Beirut based Kid Fourteen's second album will be released on April 13th 2018, as a photobook with accompanying CD (pre-order here), as well as being made available digitally. Blood-thick Silence conjures a vision of euphoric despair; moments of pure melancholy swing to nihilistic hope. Ahead of the release, we spoke with Kid Fourteen about the intensity of the record, working solo and how the record came to be.
Your music is simultaneously melancholic and playful. It sounds like the end of a crazy long night dancing. ls that seeming dichotomy something you deliberately strive for, or a consequence of your creative process?
Actually, that's not the first time someone suggests this description, but it's probably accurate. I've always imagined my music as a closing scene to a long night out and the emotion that comes with it. It could be about pleasure, love, spite, intoxication, loneliness, and all the shades in between. My first record ''Dream Kids Never Sleep'' was largely based on that (The dancing part), this one is more about strolling alone after a crazy long night.
Blood Thick Silence feels intensely personal, like a direct conversation with you. Do you feel you’re exposing yourself emotionally or otherwise through the record?
It is, I did this record directly after quitting my 4 year long full-time job. I basically locked myself in the studio for a couple of months and went with the motions of what I felt then. The more practical approach was to make a more ''accessible'' record given that I'm making music full time now. What happened was exactly an opposite reaction to that notion. Very uncompromising. I decided to go inwards and explore what that means to me during this period of my life. It feels like I declared war instead of reaching out for empathy and support...
Whilst this is a very dark record, there are definite dance elements to it, as well as some industrial and even goth. It sounds like you have a massive array of influences. Is that the case? How do you combine them?
I'm increasingly having trouble with defining my sound (especially when people ask), and I suppose it's much more evident in this record. A few years back my most obvious hero was Captain Beefheart. I used to be fascinated by his approach and how he challenged formats. I think that never left me and I'm finding myself approaching compositions unknowingly through that sentiment. I was listening to a lot of jazz in that period as was well, so for me it's the approach and method that influence me and not necessarily the sound.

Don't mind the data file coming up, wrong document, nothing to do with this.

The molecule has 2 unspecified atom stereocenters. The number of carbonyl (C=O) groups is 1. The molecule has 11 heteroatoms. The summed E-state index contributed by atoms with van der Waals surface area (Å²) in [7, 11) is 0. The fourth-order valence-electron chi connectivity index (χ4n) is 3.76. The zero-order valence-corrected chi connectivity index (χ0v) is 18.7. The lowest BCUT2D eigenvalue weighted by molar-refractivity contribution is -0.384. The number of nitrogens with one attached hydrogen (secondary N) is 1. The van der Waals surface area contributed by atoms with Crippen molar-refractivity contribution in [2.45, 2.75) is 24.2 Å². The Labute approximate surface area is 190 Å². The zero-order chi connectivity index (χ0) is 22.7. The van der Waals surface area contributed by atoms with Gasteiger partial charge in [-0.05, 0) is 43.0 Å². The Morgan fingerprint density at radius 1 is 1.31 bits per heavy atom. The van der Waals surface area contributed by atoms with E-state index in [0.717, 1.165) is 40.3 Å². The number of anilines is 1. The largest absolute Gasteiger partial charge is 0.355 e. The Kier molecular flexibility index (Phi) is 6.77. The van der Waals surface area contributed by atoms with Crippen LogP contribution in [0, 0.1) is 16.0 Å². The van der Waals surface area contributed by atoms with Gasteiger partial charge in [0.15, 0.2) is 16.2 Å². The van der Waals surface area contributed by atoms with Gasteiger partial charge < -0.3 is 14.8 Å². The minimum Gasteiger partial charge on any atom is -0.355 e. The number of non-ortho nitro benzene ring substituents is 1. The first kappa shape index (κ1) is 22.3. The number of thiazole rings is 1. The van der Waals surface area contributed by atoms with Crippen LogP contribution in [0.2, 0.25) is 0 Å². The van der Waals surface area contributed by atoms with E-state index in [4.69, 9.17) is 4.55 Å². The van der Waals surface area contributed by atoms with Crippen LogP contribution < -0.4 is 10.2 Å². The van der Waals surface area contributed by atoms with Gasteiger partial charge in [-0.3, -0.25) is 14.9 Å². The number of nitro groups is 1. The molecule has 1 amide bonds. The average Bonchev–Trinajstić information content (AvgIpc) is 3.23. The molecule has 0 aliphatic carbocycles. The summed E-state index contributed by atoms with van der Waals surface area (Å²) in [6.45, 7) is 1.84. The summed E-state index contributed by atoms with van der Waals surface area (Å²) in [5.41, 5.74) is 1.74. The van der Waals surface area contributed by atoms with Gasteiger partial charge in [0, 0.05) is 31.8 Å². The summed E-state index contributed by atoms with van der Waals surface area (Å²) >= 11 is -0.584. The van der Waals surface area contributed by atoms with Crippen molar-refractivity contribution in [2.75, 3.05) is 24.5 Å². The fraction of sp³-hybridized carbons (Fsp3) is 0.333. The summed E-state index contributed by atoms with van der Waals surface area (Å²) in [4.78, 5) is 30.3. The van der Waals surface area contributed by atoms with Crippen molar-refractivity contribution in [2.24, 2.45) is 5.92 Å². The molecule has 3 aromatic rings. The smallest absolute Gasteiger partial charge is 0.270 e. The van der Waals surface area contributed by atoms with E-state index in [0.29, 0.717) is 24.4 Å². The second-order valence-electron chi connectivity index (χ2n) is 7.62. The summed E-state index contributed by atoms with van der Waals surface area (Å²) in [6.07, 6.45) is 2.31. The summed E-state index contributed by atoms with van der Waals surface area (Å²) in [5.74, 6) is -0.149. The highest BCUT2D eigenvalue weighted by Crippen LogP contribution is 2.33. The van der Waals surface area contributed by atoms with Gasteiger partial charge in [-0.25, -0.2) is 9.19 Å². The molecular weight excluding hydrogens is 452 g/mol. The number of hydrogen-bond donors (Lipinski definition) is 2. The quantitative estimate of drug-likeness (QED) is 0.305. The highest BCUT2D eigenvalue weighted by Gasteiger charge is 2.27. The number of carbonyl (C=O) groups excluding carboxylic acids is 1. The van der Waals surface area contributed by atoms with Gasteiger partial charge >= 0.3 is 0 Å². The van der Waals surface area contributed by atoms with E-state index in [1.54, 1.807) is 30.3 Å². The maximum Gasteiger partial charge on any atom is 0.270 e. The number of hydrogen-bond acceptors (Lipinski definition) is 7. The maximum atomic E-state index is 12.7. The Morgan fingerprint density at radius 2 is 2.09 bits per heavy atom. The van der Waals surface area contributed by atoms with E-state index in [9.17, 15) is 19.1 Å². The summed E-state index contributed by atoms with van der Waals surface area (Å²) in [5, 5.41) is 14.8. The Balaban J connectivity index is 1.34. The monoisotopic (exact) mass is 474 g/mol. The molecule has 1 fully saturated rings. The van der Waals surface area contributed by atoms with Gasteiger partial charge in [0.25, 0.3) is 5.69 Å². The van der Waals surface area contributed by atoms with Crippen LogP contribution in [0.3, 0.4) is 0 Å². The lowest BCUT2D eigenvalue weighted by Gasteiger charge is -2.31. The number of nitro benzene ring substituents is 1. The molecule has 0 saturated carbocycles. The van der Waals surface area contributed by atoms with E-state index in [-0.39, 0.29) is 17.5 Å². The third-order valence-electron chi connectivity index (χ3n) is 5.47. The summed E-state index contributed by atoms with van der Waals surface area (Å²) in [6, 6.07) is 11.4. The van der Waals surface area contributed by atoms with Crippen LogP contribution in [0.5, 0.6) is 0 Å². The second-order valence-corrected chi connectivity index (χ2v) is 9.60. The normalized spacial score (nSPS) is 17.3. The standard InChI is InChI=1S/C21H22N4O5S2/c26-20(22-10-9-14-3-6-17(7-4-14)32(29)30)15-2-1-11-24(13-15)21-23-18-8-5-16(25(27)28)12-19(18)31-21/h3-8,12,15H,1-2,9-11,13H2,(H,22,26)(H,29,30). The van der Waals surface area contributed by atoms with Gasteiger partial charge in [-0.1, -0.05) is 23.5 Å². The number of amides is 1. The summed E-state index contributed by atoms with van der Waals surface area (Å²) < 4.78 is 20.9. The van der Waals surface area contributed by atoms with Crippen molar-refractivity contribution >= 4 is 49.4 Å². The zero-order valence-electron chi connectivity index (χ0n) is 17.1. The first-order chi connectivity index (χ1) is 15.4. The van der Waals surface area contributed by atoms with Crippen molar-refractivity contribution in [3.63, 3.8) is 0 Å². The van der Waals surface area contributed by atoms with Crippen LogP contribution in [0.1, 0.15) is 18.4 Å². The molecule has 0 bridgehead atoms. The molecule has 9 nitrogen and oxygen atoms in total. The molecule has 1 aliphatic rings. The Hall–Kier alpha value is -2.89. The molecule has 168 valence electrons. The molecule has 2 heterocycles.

You’ve played in bands before, but Kid Fourteen is you solo. What was it that attracted you to performing in this way? Anything you prefer or dislike in working solo?
I started playing solo out of frustration and pace at first. I found it increasingly difficult to work with other people in a band format, especially here in Beirut, There are plenty of distractions, worries, and little opportunities for bands to stay focused and keep it together. I decided to do this by myself because I knew I'd be responsible for my own risks. That's the good part. The bad part is that sometimes you miss and need complicity. That sense of us against the world. I do have people I work with regularly Like my longtime collaborators Karim Shams Eddine (music) and Ziad Moukarzel (Producer).
Does the way you play live reflect how you work in the studio? For anyone that’s not seen you play before, what can they expect from the live show?
No, my live performances are definitely much more wilder, almost theatrical. To make that work I have to be practical with my setup. Usually I have live parts and playback parts that support my act and allow me to break loose with the surrounding.
You’ve toured a lot in Europe. How do you find that compared to playing at home. Any particular favourite places you’ve played?
Playing Europe has it's ups and downs, the crowd can be tame and you mostly play small gigs. But I've had great shows in Lisbon, Alvesta (Kalabalik fest.), Brussels, and Moscow... And just traveling between all these cities is great. In Beirut I've had the best and worst shows, and in both cases it was out of familiarity and comfort, it's like a big family here. And weirdly enough here it's much better paid.
We got introduced to you by Jamie Stewart of Xiu Xiu. How do you know him? Do you have a favourite Xiu Xiu record?
Jamie is just a great person. I met him when I invited Xiu Xiu to play Beirut a couple of years back, because I promote gigs here every now and then. I opened for them and that was just a really wild show. We sort off never stopped writing each other and sharing our work ever since. For me the last 2 records for Xiu Xiu are just excellent. Forget & Angel Guts are great pieces of art.
What else have you got going on this year? You have a project with Alex Zhang Hungtai coming up I believe?
I met Alex when I invited Dirty Beaches (then) to play here 4 years ago as I well. Alex is like a brother to me and we met several times since then. Last year we decided to work together for the first time so he came to Beirut and we performed as a duo in Cairo and Beirut (Irtijal Festival). This project is timeless to us, and we agreed that whenever it's time we'll meet somewhere in the world and share what we've learnt so far (both personally and musically). There is a chance we go record something in Stockholm some time this year but we haven't pinned it down yet. The other thing I started working on is a pop duo with Karim Sham Eddine (Noise Pope) and we already have a few tracks on the way. I'm really curious about that one and hopefully it'll be out very soon.